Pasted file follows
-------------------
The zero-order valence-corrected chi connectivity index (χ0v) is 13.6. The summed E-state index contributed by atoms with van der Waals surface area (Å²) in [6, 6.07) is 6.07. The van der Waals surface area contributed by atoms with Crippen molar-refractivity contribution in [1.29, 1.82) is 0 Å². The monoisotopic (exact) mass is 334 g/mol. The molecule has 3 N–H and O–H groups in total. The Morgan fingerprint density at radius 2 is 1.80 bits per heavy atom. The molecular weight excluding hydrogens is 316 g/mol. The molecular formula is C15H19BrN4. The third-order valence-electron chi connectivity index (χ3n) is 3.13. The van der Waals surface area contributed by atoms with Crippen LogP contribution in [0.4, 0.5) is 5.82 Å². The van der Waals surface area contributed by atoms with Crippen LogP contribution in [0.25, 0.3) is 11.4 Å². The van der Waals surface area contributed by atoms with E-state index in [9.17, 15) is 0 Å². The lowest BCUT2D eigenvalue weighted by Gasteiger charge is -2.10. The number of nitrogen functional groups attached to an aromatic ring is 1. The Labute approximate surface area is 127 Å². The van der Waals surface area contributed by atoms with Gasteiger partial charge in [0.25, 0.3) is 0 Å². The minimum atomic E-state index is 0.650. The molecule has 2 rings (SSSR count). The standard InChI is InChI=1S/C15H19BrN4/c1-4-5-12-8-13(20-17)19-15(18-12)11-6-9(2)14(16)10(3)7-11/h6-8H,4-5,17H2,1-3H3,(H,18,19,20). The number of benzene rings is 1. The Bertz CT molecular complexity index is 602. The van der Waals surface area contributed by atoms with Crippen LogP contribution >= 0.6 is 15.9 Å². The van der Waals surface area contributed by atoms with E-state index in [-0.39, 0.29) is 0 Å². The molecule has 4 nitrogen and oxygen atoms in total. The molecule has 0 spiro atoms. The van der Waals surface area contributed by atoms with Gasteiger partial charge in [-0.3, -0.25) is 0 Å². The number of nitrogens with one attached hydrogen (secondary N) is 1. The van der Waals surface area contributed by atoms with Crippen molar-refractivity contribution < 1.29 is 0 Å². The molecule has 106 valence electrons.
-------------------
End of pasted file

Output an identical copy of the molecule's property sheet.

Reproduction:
The zero-order valence-corrected chi connectivity index (χ0v) is 13.6. The summed E-state index contributed by atoms with van der Waals surface area (Å²) in [6, 6.07) is 6.07. The van der Waals surface area contributed by atoms with Crippen molar-refractivity contribution in [1.29, 1.82) is 0 Å². The monoisotopic (exact) mass is 334 g/mol. The molecule has 3 N–H and O–H groups in total. The Morgan fingerprint density at radius 2 is 1.80 bits per heavy atom. The molecular weight excluding hydrogens is 316 g/mol. The molecular formula is C15H19BrN4. The third-order valence-electron chi connectivity index (χ3n) is 3.13. The van der Waals surface area contributed by atoms with Crippen LogP contribution in [0.4, 0.5) is 5.82 Å². The van der Waals surface area contributed by atoms with Crippen LogP contribution in [0.25, 0.3) is 11.4 Å². The van der Waals surface area contributed by atoms with E-state index in [9.17, 15) is 0 Å². The lowest BCUT2D eigenvalue weighted by Gasteiger charge is -2.10. The number of nitrogen functional groups attached to an aromatic ring is 1. The Labute approximate surface area is 127 Å². The van der Waals surface area contributed by atoms with Gasteiger partial charge in [0.25, 0.3) is 0 Å². The minimum atomic E-state index is 0.650. The molecule has 2 rings (SSSR count). The standard InChI is InChI=1S/C15H19BrN4/c1-4-5-12-8-13(20-17)19-15(18-12)11-6-9(2)14(16)10(3)7-11/h6-8H,4-5,17H2,1-3H3,(H,18,19,20). The number of benzene rings is 1. The Bertz CT molecular complexity index is 602. The van der Waals surface area contributed by atoms with Crippen LogP contribution >= 0.6 is 15.9 Å². The van der Waals surface area contributed by atoms with E-state index in [-0.39, 0.29) is 0 Å². The molecule has 4 nitrogen and oxygen atoms in total. The molecule has 0 spiro atoms. The van der Waals surface area contributed by atoms with Gasteiger partial charge in [-0.3, -0.25) is 0 Å². The number of nitrogens with one attached hydrogen (secondary N) is 1. The van der Waals surface area contributed by atoms with Crippen molar-refractivity contribution < 1.29 is 0 Å². The molecule has 106 valence electrons.